Lifestyle modification has continued to be the cornerstone of the nonpharmacological management of type 2 diabetes. Exercise is one of the most important lifestyle modifications that has been reported to improve glycemic and lipidemic control in patients with established type 2 diabetes.[9] However, there is no consensus on the type and duration of exercise that is necessary for glycemic and lipidemic control. Similarly, while is there is growing number of literatures on the effects of long-term exercise on blood glucose, systolic and diastolic pressure, and serum lipid, not much is known about effects of short-term exercise on the same parameters.[8],[9],[12],[13] The aim of this study was to determine the effects of short-term aerobic exercise on clinical and metabolic parameters in male type 2 diabetic patients at Murtala Muhammad Specialist Hospital, Kano, North Western part of Nigeria.


  Materials and Methods Top


Study design

This quasi-experimental pretest-posttest study, involving preexercise and postexercise assessments, was conducted at the male section of the diabetic clinic and the Physiotherapy unit of Murtala Muhammad Specialist Hospital, Kano, Nigeria, between July and September, 2018. The study population was made up of all adult male type 2 diabetic patients aged 20–60 years attending the diabetic clinic. Healthy nondiabetic community dwelling male adults were recruited as controls. We used healthy nondiabetic controls in order to reduce the possible confounding effect (s) of medications because the diabetic participants were allowed their routine medications throughout the duration of the study. G-power computer software was used to calculate sample size using effect size of 0.5, alpha level of significance of 0.05, and statistical power of 0.8. Forty-six male adults consisting of 23 type 2 diabetic and 23 healthy nondiabetic participants were randomly recruited using systematic sampling technique. We used systematic random sampling technique due to difficulty in obtaining a comprehensive list of all male diabetic patients attending the clinic, which is a compulsory requirement for use of simple random sampling technique. Using a sampling frame of 400 based on an estimated weekly clinic attendance of 100 and the calculated sample size of 23, we obtained a sampling interval (400/23) of 17. A random number table was used to randomly select a number between 1 and 17 which turned out to be 5. Beginning from patient number 5, every 17th patient who satisfied the inclusion criteria was recruited until the calculated sample size was obtained. Ethical approval was obtained from the Health Research Ethics Committee of Kano state ministry of health (MOH/04/09/18/803) and all participants were requested to sign an individual informed consent form prior to commencement of the study. All procedures complied with the ethical standards of the responsible committee on human experimentation and with the Helsinki Declaration of 1975, as revised in 2000.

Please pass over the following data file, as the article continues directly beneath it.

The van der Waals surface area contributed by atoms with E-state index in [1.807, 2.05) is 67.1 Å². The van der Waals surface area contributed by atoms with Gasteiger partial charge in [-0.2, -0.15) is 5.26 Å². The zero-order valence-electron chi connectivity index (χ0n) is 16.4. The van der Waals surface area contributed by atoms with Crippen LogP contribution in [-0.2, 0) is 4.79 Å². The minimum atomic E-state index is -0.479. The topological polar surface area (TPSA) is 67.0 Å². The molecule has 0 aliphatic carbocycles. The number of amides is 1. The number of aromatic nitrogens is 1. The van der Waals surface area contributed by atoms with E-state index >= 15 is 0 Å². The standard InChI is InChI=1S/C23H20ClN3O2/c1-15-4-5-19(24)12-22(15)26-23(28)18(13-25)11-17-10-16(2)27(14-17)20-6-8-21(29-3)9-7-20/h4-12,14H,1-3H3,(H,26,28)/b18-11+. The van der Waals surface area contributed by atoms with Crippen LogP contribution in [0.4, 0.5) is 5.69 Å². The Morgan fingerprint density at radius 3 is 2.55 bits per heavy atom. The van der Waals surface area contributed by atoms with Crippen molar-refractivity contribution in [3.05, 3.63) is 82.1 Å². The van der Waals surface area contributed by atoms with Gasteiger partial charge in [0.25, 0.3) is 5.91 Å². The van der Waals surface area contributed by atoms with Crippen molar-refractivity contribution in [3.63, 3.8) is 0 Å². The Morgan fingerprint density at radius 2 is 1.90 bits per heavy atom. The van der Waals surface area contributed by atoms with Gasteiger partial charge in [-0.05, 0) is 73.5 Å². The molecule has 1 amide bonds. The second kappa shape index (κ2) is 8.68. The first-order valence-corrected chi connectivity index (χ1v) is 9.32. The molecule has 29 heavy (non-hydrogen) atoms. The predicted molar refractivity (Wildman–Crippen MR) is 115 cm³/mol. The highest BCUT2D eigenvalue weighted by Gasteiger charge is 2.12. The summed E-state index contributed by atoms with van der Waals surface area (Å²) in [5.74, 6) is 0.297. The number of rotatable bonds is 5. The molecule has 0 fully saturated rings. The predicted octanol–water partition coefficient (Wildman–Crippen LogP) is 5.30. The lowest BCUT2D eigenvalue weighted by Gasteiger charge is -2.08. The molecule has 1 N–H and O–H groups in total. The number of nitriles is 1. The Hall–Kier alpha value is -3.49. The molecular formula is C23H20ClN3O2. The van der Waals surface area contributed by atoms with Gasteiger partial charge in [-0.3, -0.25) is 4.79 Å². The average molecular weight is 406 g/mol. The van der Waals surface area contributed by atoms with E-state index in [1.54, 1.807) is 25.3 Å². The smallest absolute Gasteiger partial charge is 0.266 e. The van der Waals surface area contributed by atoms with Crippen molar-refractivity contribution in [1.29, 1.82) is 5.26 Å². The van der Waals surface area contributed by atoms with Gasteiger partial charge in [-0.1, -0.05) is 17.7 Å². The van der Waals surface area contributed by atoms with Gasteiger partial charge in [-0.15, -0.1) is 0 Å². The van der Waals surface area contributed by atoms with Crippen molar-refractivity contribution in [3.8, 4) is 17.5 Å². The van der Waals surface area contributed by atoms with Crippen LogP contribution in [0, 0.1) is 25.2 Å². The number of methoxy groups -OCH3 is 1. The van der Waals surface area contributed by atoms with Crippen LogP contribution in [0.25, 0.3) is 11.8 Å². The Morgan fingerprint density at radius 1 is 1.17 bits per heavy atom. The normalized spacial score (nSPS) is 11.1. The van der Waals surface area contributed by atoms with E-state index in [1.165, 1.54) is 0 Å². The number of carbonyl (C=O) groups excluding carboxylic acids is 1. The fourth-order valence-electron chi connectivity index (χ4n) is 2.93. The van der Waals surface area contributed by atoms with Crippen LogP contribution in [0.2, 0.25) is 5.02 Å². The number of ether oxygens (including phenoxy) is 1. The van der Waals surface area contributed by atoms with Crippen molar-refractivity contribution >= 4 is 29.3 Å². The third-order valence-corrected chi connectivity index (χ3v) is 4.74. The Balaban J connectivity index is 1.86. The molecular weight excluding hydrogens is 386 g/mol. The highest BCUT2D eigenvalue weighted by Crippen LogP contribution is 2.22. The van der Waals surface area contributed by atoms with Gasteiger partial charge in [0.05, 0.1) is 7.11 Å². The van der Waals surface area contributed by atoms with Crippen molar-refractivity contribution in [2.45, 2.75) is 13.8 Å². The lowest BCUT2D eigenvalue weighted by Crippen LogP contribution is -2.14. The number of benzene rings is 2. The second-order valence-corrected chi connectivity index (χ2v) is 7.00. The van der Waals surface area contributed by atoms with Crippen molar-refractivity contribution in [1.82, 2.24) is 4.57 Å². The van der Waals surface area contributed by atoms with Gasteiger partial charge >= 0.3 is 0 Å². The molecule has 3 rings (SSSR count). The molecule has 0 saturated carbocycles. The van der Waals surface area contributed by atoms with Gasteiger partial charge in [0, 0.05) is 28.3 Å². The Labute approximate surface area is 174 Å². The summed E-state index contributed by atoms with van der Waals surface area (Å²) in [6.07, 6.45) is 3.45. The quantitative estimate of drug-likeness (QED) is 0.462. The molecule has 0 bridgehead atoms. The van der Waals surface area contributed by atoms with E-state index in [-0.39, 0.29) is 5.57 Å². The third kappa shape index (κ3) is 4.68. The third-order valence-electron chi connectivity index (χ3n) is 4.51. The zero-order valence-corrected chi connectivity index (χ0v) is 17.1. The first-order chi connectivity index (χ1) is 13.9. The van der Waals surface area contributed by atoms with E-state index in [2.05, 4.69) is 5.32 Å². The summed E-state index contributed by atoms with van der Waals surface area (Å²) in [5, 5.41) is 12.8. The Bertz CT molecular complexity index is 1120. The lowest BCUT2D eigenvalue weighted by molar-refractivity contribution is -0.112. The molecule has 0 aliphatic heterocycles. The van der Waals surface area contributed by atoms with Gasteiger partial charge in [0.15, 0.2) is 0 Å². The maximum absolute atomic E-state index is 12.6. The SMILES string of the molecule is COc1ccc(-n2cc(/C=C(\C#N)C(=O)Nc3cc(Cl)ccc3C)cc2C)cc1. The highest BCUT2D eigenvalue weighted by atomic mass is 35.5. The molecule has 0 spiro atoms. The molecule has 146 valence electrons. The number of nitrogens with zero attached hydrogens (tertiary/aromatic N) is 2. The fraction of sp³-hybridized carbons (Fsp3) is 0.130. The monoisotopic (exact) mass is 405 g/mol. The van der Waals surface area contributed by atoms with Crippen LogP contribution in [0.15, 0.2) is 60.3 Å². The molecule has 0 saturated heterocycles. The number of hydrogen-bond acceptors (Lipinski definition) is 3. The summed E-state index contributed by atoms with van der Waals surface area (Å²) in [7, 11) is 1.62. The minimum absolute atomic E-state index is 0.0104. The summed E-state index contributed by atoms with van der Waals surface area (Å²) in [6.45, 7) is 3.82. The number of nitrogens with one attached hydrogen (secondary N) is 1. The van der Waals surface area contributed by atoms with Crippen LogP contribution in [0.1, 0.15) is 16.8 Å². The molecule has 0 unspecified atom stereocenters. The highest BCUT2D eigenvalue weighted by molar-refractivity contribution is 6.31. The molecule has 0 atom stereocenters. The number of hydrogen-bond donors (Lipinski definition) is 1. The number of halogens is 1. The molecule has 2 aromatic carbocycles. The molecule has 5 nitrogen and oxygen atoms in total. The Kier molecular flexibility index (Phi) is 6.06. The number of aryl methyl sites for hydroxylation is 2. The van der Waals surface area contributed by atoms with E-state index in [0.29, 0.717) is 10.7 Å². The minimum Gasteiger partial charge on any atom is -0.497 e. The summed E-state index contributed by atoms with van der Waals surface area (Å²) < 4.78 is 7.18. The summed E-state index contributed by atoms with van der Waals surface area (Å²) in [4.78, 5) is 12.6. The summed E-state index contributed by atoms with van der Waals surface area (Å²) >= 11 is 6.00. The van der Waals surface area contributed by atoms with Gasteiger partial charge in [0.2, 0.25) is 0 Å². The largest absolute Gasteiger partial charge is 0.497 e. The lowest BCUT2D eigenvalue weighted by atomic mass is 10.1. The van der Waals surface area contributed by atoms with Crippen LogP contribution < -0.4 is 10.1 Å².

Inclusion criteria

All adult male type 2 diabetic patients aged 20–60 years who passed initial physical fitness test and signed an individual informed consent form were included in the study.

Exclusion criteria

Participants with clinical evidence of any cardiovascular disease, history of active smoking, and alcohol ingestion were excluded from the study.

Data collection

All participants were initially screened for readiness to undergo PA by the PA Readiness Questionnaire of the Department of Physical and Health Education, Bayero university, Kano. Data capture form developed by the researchers was used to obtain sociodemographic information of the participants.

Baseline clinical and laboratory assessment of all the participants including measurement of blood pressure, weight, height, FBG, glycated hemoglobin (HbAic), serum total cholesterol, triglyceride, LDL-c, and HDL-c was conducted at the beginning and the same was repeated after 2 weeks of aerobic exercise.

Blood pressure was measured on left arm with the participants seated comfortably using mercury sphygmomanometer (Accoson™ Ltd., Ayrshire, UK) and Littmann's stethoscope (3M Littmann®, Minnesota, USA). Weight was measured with the participants wearing light clothing and standing erect on a digital weighing scale Omron HN286 (Kyoto, Japan). Height was measured using a stadiometer HM202P (QuickMedical, Warwick, UK) with the participant standing upright and looking forward.

Exercise modality

Orbitrac cycle ergometer with stepper, twister, and backrest (Xiamen Sports Goods Co., Ltd., Fujian, China) was used for the aerobic exercise by the participants. A total of 6 sessions of aerobic exercise consisting of 3 sessions per week for 2 consecutive weeks were carried out by each participant. Each session lasted 50 min and consisted of 3 phases: warming-up phase, active-training phase, and cooling-down phase.

In the warming-up phase, participants were made to pedal at low intensity for about 10 min. This was then followed by the active-training phase in which participants pedaled for 30 min at graded intensity starting at 40% of age-predicted maximum heart rate until they achieve a heart rate of 70% of age-predicted maximum. The cooling-down phase lasted for 10 min and involved pedaling at decreasing intensity.[12]

Laboratory procedures

Blood sample was collected from each participant between 8 and 9 am after an overnight fast. Fasting blood glucose (FBG) was determined by glucose oxidase method using Accu-Chek® glucometer (Roche Diabetes Care, Inc., Indianapolis, USA). HbAic was determined using ion exchange chromatography as described by Pecoraro et al.[14]

Serum total cholesterol and triglyceride were determined by enzymatic method. It involves enzymatic hydrolysis of serum total cholesterol and triglycerides by specific enzymes using reagents from Randox Laboratories Ltd. (Randox Laboratories Ltd., Crumlin, County Antrim, UK) to give colored solutions. High-density lipoprotein cholesterol was determined by quantitative precipitation of LDL-c and very low-density lipoproteins using phosphotungstic acid in the presence of magnesium ions. The absorbance of the resultant colored solutions was then measured using Ortho clinical Vitros DT60 II autoanalyzer (Diamond Diagnostics Inc., Holliston, Massachusetts, USA) at wavelength of 560 nm. Concentration of each parameter was calculated manually from the absorbance and concentration of the standard.[15],[16],[17]